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Riley Blue



Joined: 18 Jun 2008
Posts: 1732
Location: Derbyshire

PostPosted: Sat Jun 13, 2020 7:23 am    Post subject: Reply with quote

The slots round the grille are reminiscent of Alfa Romeo, as is its long bonnet, I wonder if it's an accident damaged car rebodied on a budget using whatever panels were to hand in the early 1950s?
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1963 Riley 1.5
1965 Riley 1.5
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BigJohn



Joined: 01 Jan 2011
Posts: 910
Location: Nr. Lancaster

PostPosted: Sat Jun 13, 2020 7:28 pm    Post subject: Reply with quote

It looks like a butchered 1937 Delahaye 145 Chapron Coupe.
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Rick
Site Admin


Joined: 27 Apr 2005
Posts: 21214
Location: North-west UK

PostPosted: Wed Jun 24, 2020 10:02 am    Post subject: Reply with quote

Along with the Invicta photos (published today) came the following snap, does anyone recognise the car?



RJ
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Various 1920s-1960s - Austin, Morris, Commer, Dodge etc.
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mikeC



Joined: 31 Jul 2009
Posts: 1561
Location: Market Warsop, Nottinghamshire

PostPosted: Wed Jun 24, 2020 10:54 am    Post subject: Reply with quote

It could be just about anything, but going by the slats on the petrol tank, I'll take a guess at some sort of Daimler.
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Ray White



Joined: 02 Dec 2014
Posts: 3443
Location: Derby

PostPosted: Sat Jun 27, 2020 11:14 am    Post subject: Reply with quote

I agree; the wooden protective slats over the petrol tank are probably the best clue we have that this is a Daimler - and one with interesting coachwork with canework finish.

Apart from the wheels, I am inclined, however, to think more Argyle due to the front door treatment (and also National Trust forScotland connection).

I think the description would be an open drive landaulette with the top up. Presumably the location is somewhere in Scotland?



There are one or two interesting things in the photo. I note the speaking tube fitted to the glass division. On the windscreen frame is a bulb horn with a long thin trumpet which has an odd looking disc at the end.

There is also a screen mounted light (with attached tube) that seems to be pointing upwards.?

The Chauffeur looks happy with his lot - not often seen in these cars which leave him open to the elements but in this case the windscreen is open (presumably because of warm weather).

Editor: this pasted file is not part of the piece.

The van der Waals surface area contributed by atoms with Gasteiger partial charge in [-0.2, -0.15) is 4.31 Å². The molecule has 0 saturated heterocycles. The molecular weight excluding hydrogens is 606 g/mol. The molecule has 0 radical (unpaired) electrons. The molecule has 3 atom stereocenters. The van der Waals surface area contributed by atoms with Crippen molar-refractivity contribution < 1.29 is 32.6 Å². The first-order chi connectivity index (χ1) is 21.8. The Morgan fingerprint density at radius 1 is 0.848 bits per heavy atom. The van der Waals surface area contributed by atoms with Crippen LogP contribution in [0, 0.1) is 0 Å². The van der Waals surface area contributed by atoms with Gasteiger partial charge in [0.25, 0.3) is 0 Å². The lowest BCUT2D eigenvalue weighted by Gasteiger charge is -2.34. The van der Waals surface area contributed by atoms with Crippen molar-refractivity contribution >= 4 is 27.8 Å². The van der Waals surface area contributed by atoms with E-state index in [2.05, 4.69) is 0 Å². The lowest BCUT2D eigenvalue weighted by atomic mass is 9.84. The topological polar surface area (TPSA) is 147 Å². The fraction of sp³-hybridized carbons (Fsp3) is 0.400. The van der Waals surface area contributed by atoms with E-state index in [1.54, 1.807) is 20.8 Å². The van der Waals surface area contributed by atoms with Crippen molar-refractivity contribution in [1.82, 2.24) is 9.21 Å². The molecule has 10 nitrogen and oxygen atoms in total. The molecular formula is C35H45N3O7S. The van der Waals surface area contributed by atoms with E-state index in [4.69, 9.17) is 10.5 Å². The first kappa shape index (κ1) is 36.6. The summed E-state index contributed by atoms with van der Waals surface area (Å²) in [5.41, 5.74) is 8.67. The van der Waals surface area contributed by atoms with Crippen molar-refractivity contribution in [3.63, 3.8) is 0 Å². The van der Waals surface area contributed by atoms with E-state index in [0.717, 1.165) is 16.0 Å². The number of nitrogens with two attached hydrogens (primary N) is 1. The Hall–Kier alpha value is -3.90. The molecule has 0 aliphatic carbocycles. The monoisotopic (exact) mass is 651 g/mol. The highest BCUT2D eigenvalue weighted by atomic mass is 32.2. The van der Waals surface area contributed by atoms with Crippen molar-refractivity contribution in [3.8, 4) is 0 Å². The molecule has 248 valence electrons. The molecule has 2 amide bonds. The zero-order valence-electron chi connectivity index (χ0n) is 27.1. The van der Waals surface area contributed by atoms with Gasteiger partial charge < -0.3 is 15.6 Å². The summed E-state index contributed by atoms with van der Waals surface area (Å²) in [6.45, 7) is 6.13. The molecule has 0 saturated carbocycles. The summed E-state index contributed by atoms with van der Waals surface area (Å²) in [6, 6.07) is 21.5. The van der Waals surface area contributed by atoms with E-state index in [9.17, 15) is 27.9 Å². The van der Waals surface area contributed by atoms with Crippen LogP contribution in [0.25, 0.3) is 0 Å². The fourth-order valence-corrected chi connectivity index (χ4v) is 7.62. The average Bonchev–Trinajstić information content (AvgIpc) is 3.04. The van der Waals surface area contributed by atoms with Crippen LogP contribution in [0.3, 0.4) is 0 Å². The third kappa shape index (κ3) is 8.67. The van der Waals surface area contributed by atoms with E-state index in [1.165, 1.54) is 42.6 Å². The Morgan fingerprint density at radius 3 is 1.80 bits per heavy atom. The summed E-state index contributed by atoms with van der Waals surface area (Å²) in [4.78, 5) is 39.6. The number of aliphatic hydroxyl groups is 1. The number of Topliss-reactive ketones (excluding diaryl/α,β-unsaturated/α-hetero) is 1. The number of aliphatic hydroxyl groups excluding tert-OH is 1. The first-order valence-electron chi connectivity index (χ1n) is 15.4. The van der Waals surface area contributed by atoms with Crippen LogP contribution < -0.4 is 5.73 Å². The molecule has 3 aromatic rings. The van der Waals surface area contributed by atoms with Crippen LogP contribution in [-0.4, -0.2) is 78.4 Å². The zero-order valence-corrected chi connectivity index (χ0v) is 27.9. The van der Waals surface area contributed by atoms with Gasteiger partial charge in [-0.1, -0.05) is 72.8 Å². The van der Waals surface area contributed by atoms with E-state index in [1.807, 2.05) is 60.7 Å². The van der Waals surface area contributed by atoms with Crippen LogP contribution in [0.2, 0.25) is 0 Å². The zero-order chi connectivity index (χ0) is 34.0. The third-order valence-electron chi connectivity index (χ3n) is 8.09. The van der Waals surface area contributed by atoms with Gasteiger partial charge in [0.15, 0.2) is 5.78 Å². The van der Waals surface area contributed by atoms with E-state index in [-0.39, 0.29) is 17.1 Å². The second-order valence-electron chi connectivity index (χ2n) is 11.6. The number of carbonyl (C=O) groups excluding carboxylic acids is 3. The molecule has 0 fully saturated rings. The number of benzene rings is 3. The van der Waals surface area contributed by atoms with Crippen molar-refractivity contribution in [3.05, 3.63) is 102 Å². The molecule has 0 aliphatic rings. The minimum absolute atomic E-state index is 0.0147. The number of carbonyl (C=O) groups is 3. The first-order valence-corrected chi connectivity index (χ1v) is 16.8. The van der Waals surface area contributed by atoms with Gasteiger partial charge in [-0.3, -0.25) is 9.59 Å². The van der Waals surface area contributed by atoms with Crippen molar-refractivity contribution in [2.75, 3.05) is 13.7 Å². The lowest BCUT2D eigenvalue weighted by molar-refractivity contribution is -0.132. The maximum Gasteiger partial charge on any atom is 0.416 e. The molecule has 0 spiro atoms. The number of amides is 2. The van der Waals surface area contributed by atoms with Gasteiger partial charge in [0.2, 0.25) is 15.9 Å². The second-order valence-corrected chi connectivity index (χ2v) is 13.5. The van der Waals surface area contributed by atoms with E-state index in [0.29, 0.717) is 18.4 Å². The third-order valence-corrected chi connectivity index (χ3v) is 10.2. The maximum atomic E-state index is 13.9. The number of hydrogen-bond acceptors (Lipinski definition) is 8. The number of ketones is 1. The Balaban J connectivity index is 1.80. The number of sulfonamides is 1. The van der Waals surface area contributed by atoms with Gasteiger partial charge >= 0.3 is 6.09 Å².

To the rear it looks like a fold down table of some kind is supported by a teather.

I think the photo well symbolises the class divide that was so much part of life in the past.


Last edited by Ray White on Sat Jun 27, 2020 12:20 pm; edited 1 time in total
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alastairq



Joined: 14 Oct 2016
Posts: 1320
Location: East Yorkshire

PostPosted: Sat Jun 27, 2020 12:17 pm    Post subject: Reply with quote

Quote:
I think the photo well symbolises the class divide that was so much part of life in the past.

In the current climate, it might become a thing of the future, too?
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Ford Mustang coupe, 1967, 6 cylinder auto.
Fiat 126 BIS
Cannon special [1996 registered. Built in 1950's]
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Ray White



Joined: 02 Dec 2014
Posts: 3443
Location: Derby

PostPosted: Sat Jun 27, 2020 12:31 pm    Post subject: Reply with quote

Hello Alastair. I have added a photo of an Argyle (above). This one is a limousine - but the driver's door in the photo is seemingly set into the panel similar to the passenger door of the blue car. There is one other thing. Upper Class Daimlers tended to have a higher waistline for the rear passenger area as compared to the driver's compartment.. thus further emphasising status... . something that may not have featured on the Argyle.

Mick's point about the petrol tank slats is valid, however, and I have yet to see the rear view of an Argyle of a similar date to ascertain if they were similarly treated.

Here is a 25/50hp Argyle limo from that era. It would have cost 825 complete - which in those days would have been a vast price.


(You could have bought a street full of houses with an income for that money before WW1. !)
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Peter_L



Joined: 10 Apr 2008
Posts: 2370
Location: New Brunswick. Canada.

PostPosted: Sat Jun 27, 2020 1:06 pm    Post subject: Reply with quote

I wonder what it is that the ladies are holding and what is on top of the toolbox. Looking at the shadow (centre/front) on the ground the photo may have been taken by someone wearing a similar hat to the two ladies.

Quote Ray "There are one or two interesting things in the photo. I note the speaking tube fitted to the glass division. On the windscreen frame is a bulb horn with a long thin trumpet which has an odd looking disc at the end." End Quote'

I think it is a cover to keep out bugs/water/dirt. There is feint view of possibly a cord that keeps it attached to the horn. I would assume that the long narrow trumpet has less cubic capacity than the bulb and squeezing the bulb would compress the air enough to blow off the cover.
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alastairq



Joined: 14 Oct 2016
Posts: 1320
Location: East Yorkshire

PostPosted: Sat Jun 27, 2020 2:51 pm    Post subject: Reply with quote